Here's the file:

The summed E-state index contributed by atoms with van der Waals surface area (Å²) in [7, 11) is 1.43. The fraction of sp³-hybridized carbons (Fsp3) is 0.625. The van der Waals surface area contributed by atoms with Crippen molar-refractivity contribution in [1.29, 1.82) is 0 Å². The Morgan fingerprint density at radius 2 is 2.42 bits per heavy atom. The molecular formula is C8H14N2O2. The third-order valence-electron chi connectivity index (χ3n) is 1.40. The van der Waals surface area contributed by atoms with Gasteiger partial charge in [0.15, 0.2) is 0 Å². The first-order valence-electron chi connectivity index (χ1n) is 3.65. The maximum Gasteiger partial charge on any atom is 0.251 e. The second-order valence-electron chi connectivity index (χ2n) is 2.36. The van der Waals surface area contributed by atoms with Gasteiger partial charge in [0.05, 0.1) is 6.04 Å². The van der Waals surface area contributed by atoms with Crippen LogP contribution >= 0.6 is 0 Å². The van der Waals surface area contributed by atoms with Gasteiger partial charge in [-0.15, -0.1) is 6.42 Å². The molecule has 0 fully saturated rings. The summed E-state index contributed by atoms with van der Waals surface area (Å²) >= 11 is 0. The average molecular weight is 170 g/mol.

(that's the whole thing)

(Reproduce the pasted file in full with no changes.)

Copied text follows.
The summed E-state index contributed by atoms with van der Waals surface area (Å²) in [7, 11) is 1.43. The fraction of sp³-hybridized carbons (Fsp3) is 0.625. The van der Waals surface area contributed by atoms with Crippen molar-refractivity contribution in [1.29, 1.82) is 0 Å². The Morgan fingerprint density at radius 2 is 2.42 bits per heavy atom. The molecular formula is C8H14N2O2. The third-order valence-electron chi connectivity index (χ3n) is 1.40. The van der Waals surface area contributed by atoms with Gasteiger partial charge in [0.15, 0.2) is 0 Å². The first-order valence-electron chi connectivity index (χ1n) is 3.65. The maximum Gasteiger partial charge on any atom is 0.251 e. The second-order valence-electron chi connectivity index (χ2n) is 2.36. The van der Waals surface area contributed by atoms with Gasteiger partial charge in [0.05, 0.1) is 6.04 Å². The van der Waals surface area contributed by atoms with Crippen LogP contribution >= 0.6 is 0 Å². The van der Waals surface area contributed by atoms with Gasteiger partial charge in [-0.15, -0.1) is 6.42 Å². The molecule has 0 fully saturated rings. The summed E-state index contributed by atoms with van der Waals surface area (Å²) >= 11 is 0. The average molecular weight is 170 g/mol.